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Alcohol Clin Exp Res. 2018 Nov 15. doi: 10.1111/acer.13911. [Epub ahead of print]

The Role of Social Support in Motivating Reductions in Alcohol Use: A Test of Three Models of Social Support in Alcohol-Impaired Drivers.

Author information

1
Department of Psychiatry, The University of Texas Health Science Center at San Antonio, San Antonio, Texas.
2
The EASL International Liver Foundation, Geneva, Switzerland.

Abstract

BACKGROUND:

Social support has been linked to many therapeutic benefits (e.g., treatment retention, reduced posttreatment relapse) for individuals with alcohol use disorder. However, the positive impacts of social support have not been well understood in the context of alcohol-impaired driving. This article examines the role of social support in motivating those with histories of driving while intoxicated (DWI) arrest to reduce alcohol use by testing 3 major models of social support: the Main-Effects model, the Buffering model, and the Optimal Matching model.

METHODS:

One hundred and nineteen participants with histories of DWI arrest were recruited from a correctional treatment facility (n = 59) and the local community (n = 60). Participants completed interviews to assess alcohol consumption, psychiatric/physical conditions, and psychosocial factors associated with drinking behavior (e.g., social support, alcohol-related problems, and motivation to change). Hierarchical regression analyses were conducted to test the 3 models. Additionally, the relative magnitude of the effects of general and recovery-specific social support was compared based on the approach of statistical inference of confidence intervals.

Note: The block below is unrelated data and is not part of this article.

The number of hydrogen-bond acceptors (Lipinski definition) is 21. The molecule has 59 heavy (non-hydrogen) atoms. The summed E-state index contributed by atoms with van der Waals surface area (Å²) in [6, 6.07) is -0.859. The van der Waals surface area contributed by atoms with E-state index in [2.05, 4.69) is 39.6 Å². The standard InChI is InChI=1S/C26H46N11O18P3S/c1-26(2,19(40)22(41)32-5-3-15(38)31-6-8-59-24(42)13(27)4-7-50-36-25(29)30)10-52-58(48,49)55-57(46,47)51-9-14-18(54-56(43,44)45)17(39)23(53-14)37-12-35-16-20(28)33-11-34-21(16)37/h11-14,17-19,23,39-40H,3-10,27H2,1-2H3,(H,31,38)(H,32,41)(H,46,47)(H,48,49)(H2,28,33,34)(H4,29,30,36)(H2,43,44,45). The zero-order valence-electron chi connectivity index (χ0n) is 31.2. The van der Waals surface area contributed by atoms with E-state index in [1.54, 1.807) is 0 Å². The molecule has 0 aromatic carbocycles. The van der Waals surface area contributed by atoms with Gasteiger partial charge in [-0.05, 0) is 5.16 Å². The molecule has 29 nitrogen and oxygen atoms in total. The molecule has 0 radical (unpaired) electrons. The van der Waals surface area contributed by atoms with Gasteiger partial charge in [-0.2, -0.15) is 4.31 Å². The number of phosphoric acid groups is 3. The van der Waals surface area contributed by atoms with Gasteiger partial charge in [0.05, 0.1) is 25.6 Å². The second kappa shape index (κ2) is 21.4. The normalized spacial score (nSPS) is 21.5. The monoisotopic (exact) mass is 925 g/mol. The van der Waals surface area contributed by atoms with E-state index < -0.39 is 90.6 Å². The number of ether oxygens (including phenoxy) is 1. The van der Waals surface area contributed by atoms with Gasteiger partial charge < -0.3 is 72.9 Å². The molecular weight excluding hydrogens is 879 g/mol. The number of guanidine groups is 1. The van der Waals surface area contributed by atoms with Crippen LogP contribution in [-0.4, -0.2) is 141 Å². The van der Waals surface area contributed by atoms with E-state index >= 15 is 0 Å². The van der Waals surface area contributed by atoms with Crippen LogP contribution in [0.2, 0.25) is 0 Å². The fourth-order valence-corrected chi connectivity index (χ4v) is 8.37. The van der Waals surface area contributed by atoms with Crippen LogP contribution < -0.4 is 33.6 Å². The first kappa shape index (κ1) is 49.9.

RESULTS:

Overall social support was positively associated with some motivation to change (i.e., importance of change, confidence in change) among alcohol-impaired drivers, supporting the Main-Effects model. However, the impact of overall social support on motivation to change was not moderated by alcohol-related problems of individuals arrested for DWI, which did not confirm the Buffering model. Last, recovery-specific social support, rather than general social support, contributed to increasing motivation to reduce alcohol use, which supported the Optimal Matching model.

CONCLUSIONS:

These findings highlight the benefits of social support (i.e., increased motivation to change alcohol use) for alcohol-impaired drivers. Regardless of the severity of alcohol-related problems of alcohol-impaired drivers, social support had direct positive impacts on motivation to change. In particular, the results underscore that social support can be more effective when it is matched to the recovery effort of individuals, which is consistent with the Optimal Matching model.

KEYWORDS:

Driving Under the Influence; Driving While Intoxicated; Main-Effects Model; Optimal Matching Model; Social Support

PMID:
30431660
DOI:
10.1111/acer.13911

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